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Donnie Wahlberg on NKOTB and New Edition AMAs performance: ‘It’s a brotherhood from Boston’

Donnie Wahlberg performed in Brooklyn on Sept. 16.Theo Wargo/Getty

It’s being billed as a “Battle of Boston,” but when New Edition and New Kids on the Block share the stage at this weekend’s American Music Awards, there’ll be no animus.

“It’s a brotherhood from Boston,” says New Kid Donnie Wahlberg. “That’s how we see it.”

Sunday’s awards show — airing on ABC at 8 p.m. — will mark the first time the two Boston-bred boy bands have performed together onstage, which is pretty remarkable considering how long the two groups have known each other.

New Edition’s first album, 1983′s “Candy Girl,” came out when Wahlberg was 13, a student at Phyllis Wheatley Middle School in Roxbury, which wasn’t far from Orchard Park, the neighborhood where New Edition — Ricky Bell, Michael Bivins, Bobby Brown, Ronnie DeVoe, and Ralph Tresvant — first got together.


Boston's own R&B boy band New Edition performed at the Agganis Arena in 2014. Robert E. Klein for the Boston Globe/file

“New Edition were a very big part of where I was musically then,” says Wahlberg. “I was into rap and rock, too, but I was a huge New Edition fan. They were also a big part of helping me — and a lot of other kids from Boston — be able to dream about something more than just, you know, whatever future was predetermined for kids from Boston.”

Beyond just geography, the two bands have some shared musical history, too. Maurice Starr, who signed and produced New Edition after seeing them perform at the Strand Theatre in Dorchester, later signed and produced NKOTB, who would go on to achieve enormous commercial success with their second album, 1988′s “Hangin’ Tough.”

Wahlberg says he and his bandmates — Joey McIntyre, Jordan and Jonathan Knight, and Danny Wood — were in awe of New Edition’s moves and melodies, and never viewed them as adversaries.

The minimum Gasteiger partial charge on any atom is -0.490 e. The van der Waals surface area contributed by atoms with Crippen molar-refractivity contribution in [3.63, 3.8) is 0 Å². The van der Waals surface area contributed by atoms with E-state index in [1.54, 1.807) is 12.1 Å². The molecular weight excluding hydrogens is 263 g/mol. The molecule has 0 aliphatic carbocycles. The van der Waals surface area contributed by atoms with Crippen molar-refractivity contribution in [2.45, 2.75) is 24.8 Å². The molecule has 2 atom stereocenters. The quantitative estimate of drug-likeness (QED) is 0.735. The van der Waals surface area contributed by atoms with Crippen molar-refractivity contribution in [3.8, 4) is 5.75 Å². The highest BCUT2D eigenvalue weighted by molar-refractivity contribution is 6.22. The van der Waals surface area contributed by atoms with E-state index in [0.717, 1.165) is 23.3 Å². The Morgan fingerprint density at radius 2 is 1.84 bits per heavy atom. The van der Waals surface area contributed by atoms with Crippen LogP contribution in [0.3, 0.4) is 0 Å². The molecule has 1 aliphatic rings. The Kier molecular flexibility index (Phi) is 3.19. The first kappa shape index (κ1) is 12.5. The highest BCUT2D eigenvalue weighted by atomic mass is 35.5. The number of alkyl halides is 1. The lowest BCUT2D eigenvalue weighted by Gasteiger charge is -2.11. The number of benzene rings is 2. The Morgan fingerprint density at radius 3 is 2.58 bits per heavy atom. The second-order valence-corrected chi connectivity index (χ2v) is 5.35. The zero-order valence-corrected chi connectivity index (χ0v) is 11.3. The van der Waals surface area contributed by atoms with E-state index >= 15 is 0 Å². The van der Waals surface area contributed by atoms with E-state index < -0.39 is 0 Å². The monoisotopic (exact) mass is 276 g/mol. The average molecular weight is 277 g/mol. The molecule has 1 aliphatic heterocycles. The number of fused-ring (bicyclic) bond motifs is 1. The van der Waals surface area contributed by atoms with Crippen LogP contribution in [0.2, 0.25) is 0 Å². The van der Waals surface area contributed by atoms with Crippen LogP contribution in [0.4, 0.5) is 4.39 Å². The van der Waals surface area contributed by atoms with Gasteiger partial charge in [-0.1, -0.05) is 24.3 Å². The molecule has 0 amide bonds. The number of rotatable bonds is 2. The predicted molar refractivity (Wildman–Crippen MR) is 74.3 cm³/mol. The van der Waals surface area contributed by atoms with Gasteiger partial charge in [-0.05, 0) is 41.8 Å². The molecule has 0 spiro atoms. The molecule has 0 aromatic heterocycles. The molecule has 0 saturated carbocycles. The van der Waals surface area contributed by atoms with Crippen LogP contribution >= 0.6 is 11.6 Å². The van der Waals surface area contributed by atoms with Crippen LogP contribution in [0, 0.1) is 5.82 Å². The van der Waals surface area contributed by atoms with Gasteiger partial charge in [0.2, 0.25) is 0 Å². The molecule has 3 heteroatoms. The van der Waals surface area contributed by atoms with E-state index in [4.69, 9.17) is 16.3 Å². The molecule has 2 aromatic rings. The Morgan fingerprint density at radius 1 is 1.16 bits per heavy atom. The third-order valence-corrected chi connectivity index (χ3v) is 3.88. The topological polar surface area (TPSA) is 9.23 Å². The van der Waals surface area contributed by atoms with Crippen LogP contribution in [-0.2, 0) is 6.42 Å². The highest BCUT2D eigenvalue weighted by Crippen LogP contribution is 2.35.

“Does anyone go into the NBA thinking they’re gonna be better than Michael Jordan?” says Wahlberg. “We didn’t feel that way because we saw New Edition as all-time greats. They were our heroes, not somebody we were competing against.


“The only thing we would have hoped for is to earn their respect,” says Wahlberg. “I still remember when Maurice introduced me to [Tresvant] early on. I was a young kid trying to get into the game, and here’s this guy who was part of a band that was a legend in my eyes. I was just happy he talked to me.”

Over the years, New Edition drifted apart: Brown left the group in the mid ‘80s and Johnny Gill joined; later, Bell, Bivins, and DeVoe formed the R&B/hip-hop group Bell Biv DeVoe, whose 1990 album, “Poison,” went quadruple-platinum. But the group reunites periodically, and a 2022 tour is in the works.

Still, they’ve never performed with New Kids.

“We opened for Bobby [Brown] at the Sportsmen’s Tennis Club in 1986; we played with Bell Biv Devoe at Fenway Park last summer; and Johnny [Gill] has come out at our shows,” says Wahlberg. “But we’ve never been New Kids and New Edition together.”

That it’s finally happening Sunday is exciting — and emotional — for the members of New Kids.

“I was FaceTiming with Joey [McIntyre] the other night and he had, literally, tears in his eyes, saying, ‘Dude, I used to sit on the floor listening to ‘Lost in Love’ over and over, and now we’re performing with them!’”

Asked if the two groups would consider taking the show on the road, Wahlberg said yes.


“It’s something we would love to do,” he says. “But, first, I just want New Edition to tour because, as a fan, I want to go see them.”

Mark Shanahan can be reached at mark.shanahan@globe.com. Follow him on Twitter @MarkAShanahan.